BROWARD COUNTY, Fla. — The two Broward County jail officials have been fired and are accused of grossly failing a pregnant mentally ill inmate. Broward Sheriff Gregory Tony says the two refused to allow the inmate to get medical care while she gave birth in her cell last month. The 28-year-old woman is back home in Boca Raton, and her son is in DCF custody.
Apparently the pregnant inmate had been screaming for help and was allegedly ignored by jail staff up until her son was born, according to the Sun-Sentinel.
Sheriff Gregory Tony fired the two administrators Thursday, 24 hours after finding out what happened.
“I conducted a review of the matter and determined that command level failures occurred by Colonel Palmer and Lieutenant Colonel Neely in this case,” Sheriff Tony said in a news release. “They grossly failed this agency and this inmate.”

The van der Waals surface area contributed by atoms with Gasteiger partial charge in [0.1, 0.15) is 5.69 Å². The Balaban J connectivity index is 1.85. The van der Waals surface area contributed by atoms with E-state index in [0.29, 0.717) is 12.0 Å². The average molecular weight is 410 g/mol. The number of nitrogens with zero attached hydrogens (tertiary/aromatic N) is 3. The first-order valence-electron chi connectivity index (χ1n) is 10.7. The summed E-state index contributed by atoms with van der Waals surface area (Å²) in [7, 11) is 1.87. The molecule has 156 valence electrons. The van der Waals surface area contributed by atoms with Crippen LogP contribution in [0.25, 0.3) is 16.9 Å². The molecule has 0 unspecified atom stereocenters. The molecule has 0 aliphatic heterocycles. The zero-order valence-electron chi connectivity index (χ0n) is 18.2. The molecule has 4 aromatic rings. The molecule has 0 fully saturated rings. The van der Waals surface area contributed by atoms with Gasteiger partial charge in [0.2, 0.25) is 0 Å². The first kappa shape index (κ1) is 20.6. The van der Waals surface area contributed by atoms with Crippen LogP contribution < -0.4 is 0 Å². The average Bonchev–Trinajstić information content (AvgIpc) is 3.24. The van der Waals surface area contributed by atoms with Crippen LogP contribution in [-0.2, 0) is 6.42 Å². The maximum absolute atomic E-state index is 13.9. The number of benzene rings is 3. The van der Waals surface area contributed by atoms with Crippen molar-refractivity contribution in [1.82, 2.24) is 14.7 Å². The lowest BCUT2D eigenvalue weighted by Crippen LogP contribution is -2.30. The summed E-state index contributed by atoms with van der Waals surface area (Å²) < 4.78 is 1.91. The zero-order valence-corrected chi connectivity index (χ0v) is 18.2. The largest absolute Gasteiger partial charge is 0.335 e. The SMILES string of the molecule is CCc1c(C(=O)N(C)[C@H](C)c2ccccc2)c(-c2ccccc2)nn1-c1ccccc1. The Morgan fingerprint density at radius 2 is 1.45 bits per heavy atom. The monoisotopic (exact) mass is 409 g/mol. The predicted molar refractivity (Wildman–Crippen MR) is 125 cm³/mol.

A law was recently passed to prevent this type of inmate neglect after another pregnant woman was forced to give birth alone in her cell a year ago in Miami.
The mentally ill woman gave birth Sept. 27, nearly three months after the state enacted the Tammy Jackson Healthy Pregnancies for Incarcerated Women law, which puts safeguards in place preventing pregnant women being in restrictive or isolated cells during their detention.
Jackson had her baby alone in a jail cell in April 2019, drawing outrage from Public Defender Howard Finkelstein and inspiring the new law, which passed both through the state Legislature unanimously in March.
Sheriff Tony appointed Lieutenant Colonel Josefa Benjamin as acting Colonel of the Department of Detention.
The woman, who’s not being identified, was being held in an infirmary cell, so she could be seen by nurses on short notice, but Chief Assistant Public Defender Gordon Weekes said it was a “far cry from a hospital room.”
Officials knew the woman was pregnant and “suffering from acute mental illness” soon after she was taken into custody, the Sun-Sentinel reported. Even though the woman declined treatment, she told her attorneys that jail staff offered her prenatal vitamins and didn’t recognize the signs of labor until it was too late.